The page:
To determine if a space is designed and constructed for human occupancy, one must look at the intent and construction of the space – what is the purpose of the space, or in other words, what was it intended for, and to what standards has it been designed and constructed to allow people to occupy it?

Although the regulation does not define human occupancy, the MOL uses the term ‘continuous human occupancy’ to refer to a space that has been designed and constructed in accordance with recognized codes and standards that contain provisions to make the space suitable for humans to occupy, such as provisions for structural adequacy, entry and exit, ventilation and lighting such that a human could continually occupy that space. Examples are the Ontario Building Code, the Ontario Fire Code, and CSA B52 (Mechanical Refrigeration Code).

Workspaces such as offices, arenas, maintenance rooms, control rooms, etc., are obvious places that are designed for humans to occupy for long periods of time (continuously). These spaces are not considered a confined space, regardless of the atmospheric hazards that may occur in them. However, occupational health and safety legislation and regulations apply and must be complied with to protect workers.

Other spaces, such as parts of a tunnelling operation or an underground mine (stopes, drifts, ramps, shafts, raises), are designed and constructed specifically for people to carry out work within them. Specific codes and standards and requirements are intended to make the space adequate for the health and safety of workers. However, parts of a tunnel or mine could be confined spaces. Tunnels and mines could also include confined spaces within them, such as bins, tanks, clean or dirty water sumps, and water storage dams.

Some examples of spaces that would not be considered as “both designed and constructed for continuous human occupancy” are:

  • storage tanks, tank cars, process vessels, boilers, pressure vessels, vats, bins, silos, bag-houses and other tank like compartments usually having only a manhole for entry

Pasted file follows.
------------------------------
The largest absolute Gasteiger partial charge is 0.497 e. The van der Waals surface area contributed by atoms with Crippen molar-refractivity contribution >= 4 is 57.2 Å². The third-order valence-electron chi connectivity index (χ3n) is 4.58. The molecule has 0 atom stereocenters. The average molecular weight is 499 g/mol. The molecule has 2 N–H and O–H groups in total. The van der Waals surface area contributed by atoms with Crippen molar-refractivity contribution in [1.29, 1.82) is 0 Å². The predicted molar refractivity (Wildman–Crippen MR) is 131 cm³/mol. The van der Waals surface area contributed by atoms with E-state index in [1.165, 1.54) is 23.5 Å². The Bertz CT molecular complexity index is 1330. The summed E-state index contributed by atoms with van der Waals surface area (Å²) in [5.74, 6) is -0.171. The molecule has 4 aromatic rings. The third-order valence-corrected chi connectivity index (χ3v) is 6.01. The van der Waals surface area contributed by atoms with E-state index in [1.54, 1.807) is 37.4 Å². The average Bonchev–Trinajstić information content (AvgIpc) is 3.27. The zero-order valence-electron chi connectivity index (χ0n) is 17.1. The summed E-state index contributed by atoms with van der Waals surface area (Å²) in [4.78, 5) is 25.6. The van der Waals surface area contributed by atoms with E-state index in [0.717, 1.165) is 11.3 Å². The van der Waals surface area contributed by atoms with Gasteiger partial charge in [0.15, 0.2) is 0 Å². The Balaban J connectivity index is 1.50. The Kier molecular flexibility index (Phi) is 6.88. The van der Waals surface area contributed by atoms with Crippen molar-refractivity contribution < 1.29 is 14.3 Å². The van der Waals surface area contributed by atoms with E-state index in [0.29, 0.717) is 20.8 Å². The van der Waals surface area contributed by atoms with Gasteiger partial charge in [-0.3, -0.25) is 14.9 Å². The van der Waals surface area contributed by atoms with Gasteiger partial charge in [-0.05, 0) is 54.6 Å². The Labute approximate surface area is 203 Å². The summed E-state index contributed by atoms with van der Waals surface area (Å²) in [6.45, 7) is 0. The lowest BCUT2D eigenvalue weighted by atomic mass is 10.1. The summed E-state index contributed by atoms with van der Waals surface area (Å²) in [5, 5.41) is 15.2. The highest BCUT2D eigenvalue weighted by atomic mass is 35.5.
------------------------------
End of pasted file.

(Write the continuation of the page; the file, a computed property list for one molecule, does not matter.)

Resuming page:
• open topped spaces such as pump wells, augured caissons, pits or degreasers
  • pipes, sewers, ducts and similar structures
  • cargo tanks, cellular double bottom tanks, duct keels, ballast and oil tanks and void spaces
  • chutes, mill holes, ore bins, inside of a skip hanging in a shaft, crusher jaws
  • flues, chimneys, ovens or furnaces.

Structures such as vessels, sewers and tank cars are designed and constructed to play a role in part of a process. Their primary purpose is to contain, transport, move or manipulate materials or equipment and they are not primarily designed for people to occupy them. They may have structures such as ladders or platforms where workers can perform work within the space on occasion. However, these spaces were not designed for continuous human occupancy.

A construction project space that is intended for human occupancy but not yet completed in its construction is not considered a confined space if its stage of construction is suitable for continuous human occupancy. Some construction spaces such as sumps and tanks and projects within these spaces may be confined spaces, but not projects in general.

A chamber or vault may have cooling ventilation for equipment purposes and have a temporary access space, designed to allow workers to access pipes and equipment (perhaps by using ladders or a door). However, this does not mean that it has been designed to meet codes and standards that would allow workers to safely perform their duties on a regular basis within the chamber or vault. Therefore, these spaces are considered NOT to be both designed and constructed for continuous human occupancy.

What are examples of spaces that are both designed and constructed for continuous human occupancy?

Some examples include offices, service rooms (such as mechanical rooms, elevator rooms), shops, walk-in freezers and refrigerators, laboratories, flammable liquid storage and dispensing rooms, and rooms equipped with approved fire suppression systems.

Trenches that are under construction and that are in compliance with the O. Reg. 213/91 (Construction Projects) requirements (which cover access and egress, stability of the trench walls and adequate ventilation in the trench) would have been designed for continuous human occupancy during the construction phase – (by virtue of complying with O. Reg. 213/91).

Get the full training at our training centre. 416-930-6180